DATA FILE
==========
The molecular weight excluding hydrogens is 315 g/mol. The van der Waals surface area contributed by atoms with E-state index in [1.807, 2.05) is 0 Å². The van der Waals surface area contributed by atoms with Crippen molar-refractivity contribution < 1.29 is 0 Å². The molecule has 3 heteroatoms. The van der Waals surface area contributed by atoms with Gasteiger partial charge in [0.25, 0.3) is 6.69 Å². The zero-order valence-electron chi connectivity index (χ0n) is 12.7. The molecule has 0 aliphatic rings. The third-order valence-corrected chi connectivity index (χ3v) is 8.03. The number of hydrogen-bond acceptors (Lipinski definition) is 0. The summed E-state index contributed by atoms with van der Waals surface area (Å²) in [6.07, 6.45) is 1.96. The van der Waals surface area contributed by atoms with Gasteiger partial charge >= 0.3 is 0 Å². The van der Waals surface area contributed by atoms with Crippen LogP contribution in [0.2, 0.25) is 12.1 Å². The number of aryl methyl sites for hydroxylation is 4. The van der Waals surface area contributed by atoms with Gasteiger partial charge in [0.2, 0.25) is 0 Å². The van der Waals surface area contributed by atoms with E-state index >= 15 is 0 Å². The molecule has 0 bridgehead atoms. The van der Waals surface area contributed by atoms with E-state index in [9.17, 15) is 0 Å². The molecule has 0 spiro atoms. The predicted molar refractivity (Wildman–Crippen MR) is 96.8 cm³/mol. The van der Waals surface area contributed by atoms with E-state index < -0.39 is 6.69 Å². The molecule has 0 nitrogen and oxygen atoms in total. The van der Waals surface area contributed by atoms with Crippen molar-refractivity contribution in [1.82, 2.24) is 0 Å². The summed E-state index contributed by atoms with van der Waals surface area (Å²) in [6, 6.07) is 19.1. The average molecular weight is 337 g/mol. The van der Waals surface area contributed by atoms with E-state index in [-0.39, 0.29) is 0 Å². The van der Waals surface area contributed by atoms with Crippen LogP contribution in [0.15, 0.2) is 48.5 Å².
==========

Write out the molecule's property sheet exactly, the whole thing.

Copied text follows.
The molecular weight excluding hydrogens is 315 g/mol. The van der Waals surface area contributed by atoms with E-state index in [1.807, 2.05) is 0 Å². The van der Waals surface area contributed by atoms with Crippen molar-refractivity contribution < 1.29 is 0 Å². The molecule has 3 heteroatoms. The van der Waals surface area contributed by atoms with Gasteiger partial charge in [0.25, 0.3) is 6.69 Å². The zero-order valence-electron chi connectivity index (χ0n) is 12.7. The molecule has 0 aliphatic rings. The third-order valence-corrected chi connectivity index (χ3v) is 8.03. The number of hydrogen-bond acceptors (Lipinski definition) is 0. The summed E-state index contributed by atoms with van der Waals surface area (Å²) in [6.07, 6.45) is 1.96. The van der Waals surface area contributed by atoms with Gasteiger partial charge >= 0.3 is 0 Å². The van der Waals surface area contributed by atoms with Crippen LogP contribution in [0.2, 0.25) is 12.1 Å². The number of aryl methyl sites for hydroxylation is 4. The van der Waals surface area contributed by atoms with Gasteiger partial charge in [0.2, 0.25) is 0 Å². The van der Waals surface area contributed by atoms with E-state index >= 15 is 0 Å². The molecule has 0 bridgehead atoms. The van der Waals surface area contributed by atoms with E-state index in [9.17, 15) is 0 Å². The molecule has 0 spiro atoms. The predicted molar refractivity (Wildman–Crippen MR) is 96.8 cm³/mol. The van der Waals surface area contributed by atoms with E-state index < -0.39 is 6.69 Å². The molecule has 0 nitrogen and oxygen atoms in total. The van der Waals surface area contributed by atoms with Crippen molar-refractivity contribution in [1.82, 2.24) is 0 Å². The summed E-state index contributed by atoms with van der Waals surface area (Å²) in [6, 6.07) is 19.1. The average molecular weight is 337 g/mol. The van der Waals surface area contributed by atoms with E-state index in [-0.39, 0.29) is 0 Å². The van der Waals surface area contributed by atoms with Crippen LogP contribution in [0.15, 0.2) is 48.5 Å².